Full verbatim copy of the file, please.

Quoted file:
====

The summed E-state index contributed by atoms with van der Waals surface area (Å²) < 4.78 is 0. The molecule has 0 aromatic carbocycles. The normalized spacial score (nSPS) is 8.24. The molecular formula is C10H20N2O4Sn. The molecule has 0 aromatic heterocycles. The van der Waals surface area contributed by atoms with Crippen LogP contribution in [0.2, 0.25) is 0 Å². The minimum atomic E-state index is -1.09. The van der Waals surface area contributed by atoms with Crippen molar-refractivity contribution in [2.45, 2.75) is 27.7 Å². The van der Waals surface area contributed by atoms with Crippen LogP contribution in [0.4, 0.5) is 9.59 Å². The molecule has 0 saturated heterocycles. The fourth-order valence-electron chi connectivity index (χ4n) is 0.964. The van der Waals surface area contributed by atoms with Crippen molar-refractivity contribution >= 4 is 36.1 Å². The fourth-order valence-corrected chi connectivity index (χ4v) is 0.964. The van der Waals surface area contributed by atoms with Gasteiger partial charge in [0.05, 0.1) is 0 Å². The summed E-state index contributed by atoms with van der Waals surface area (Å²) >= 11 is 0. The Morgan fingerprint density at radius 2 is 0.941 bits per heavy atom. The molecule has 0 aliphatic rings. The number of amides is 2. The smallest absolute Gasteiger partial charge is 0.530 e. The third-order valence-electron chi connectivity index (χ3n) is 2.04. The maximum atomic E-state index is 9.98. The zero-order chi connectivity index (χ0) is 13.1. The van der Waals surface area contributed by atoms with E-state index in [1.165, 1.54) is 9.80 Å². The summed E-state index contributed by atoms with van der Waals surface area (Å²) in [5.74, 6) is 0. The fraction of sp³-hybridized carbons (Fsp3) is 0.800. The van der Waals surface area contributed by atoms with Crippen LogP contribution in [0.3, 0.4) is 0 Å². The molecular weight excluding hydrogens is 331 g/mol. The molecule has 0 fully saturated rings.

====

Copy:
The summed E-state index contributed by atoms with van der Waals surface area (Å²) < 4.78 is 0. The molecule has 0 aromatic carbocycles. The normalized spacial score (nSPS) is 8.24. The molecular formula is C10H20N2O4Sn. The molecule has 0 aromatic heterocycles. The van der Waals surface area contributed by atoms with Crippen LogP contribution in [0.2, 0.25) is 0 Å². The minimum atomic E-state index is -1.09. The van der Waals surface area contributed by atoms with Crippen molar-refractivity contribution in [2.45, 2.75) is 27.7 Å². The van der Waals surface area contributed by atoms with Crippen LogP contribution in [0.4, 0.5) is 9.59 Å². The molecule has 0 saturated heterocycles. The fourth-order valence-electron chi connectivity index (χ4n) is 0.964. The van der Waals surface area contributed by atoms with Crippen molar-refractivity contribution >= 4 is 36.1 Å². The fourth-order valence-corrected chi connectivity index (χ4v) is 0.964. The van der Waals surface area contributed by atoms with Gasteiger partial charge in [0.05, 0.1) is 0 Å². The summed E-state index contributed by atoms with van der Waals surface area (Å²) >= 11 is 0. The Morgan fingerprint density at radius 2 is 0.941 bits per heavy atom. The molecule has 0 aliphatic rings. The number of amides is 2. The smallest absolute Gasteiger partial charge is 0.530 e. The third-order valence-electron chi connectivity index (χ3n) is 2.04. The maximum atomic E-state index is 9.98. The zero-order chi connectivity index (χ0) is 13.1. The van der Waals surface area contributed by atoms with E-state index in [1.165, 1.54) is 9.80 Å². The summed E-state index contributed by atoms with van der Waals surface area (Å²) in [5.74, 6) is 0. The fraction of sp³-hybridized carbons (Fsp3) is 0.800. The van der Waals surface area contributed by atoms with Crippen LogP contribution in [0.3, 0.4) is 0 Å². The molecular weight excluding hydrogens is 331 g/mol. The molecule has 0 fully saturated rings.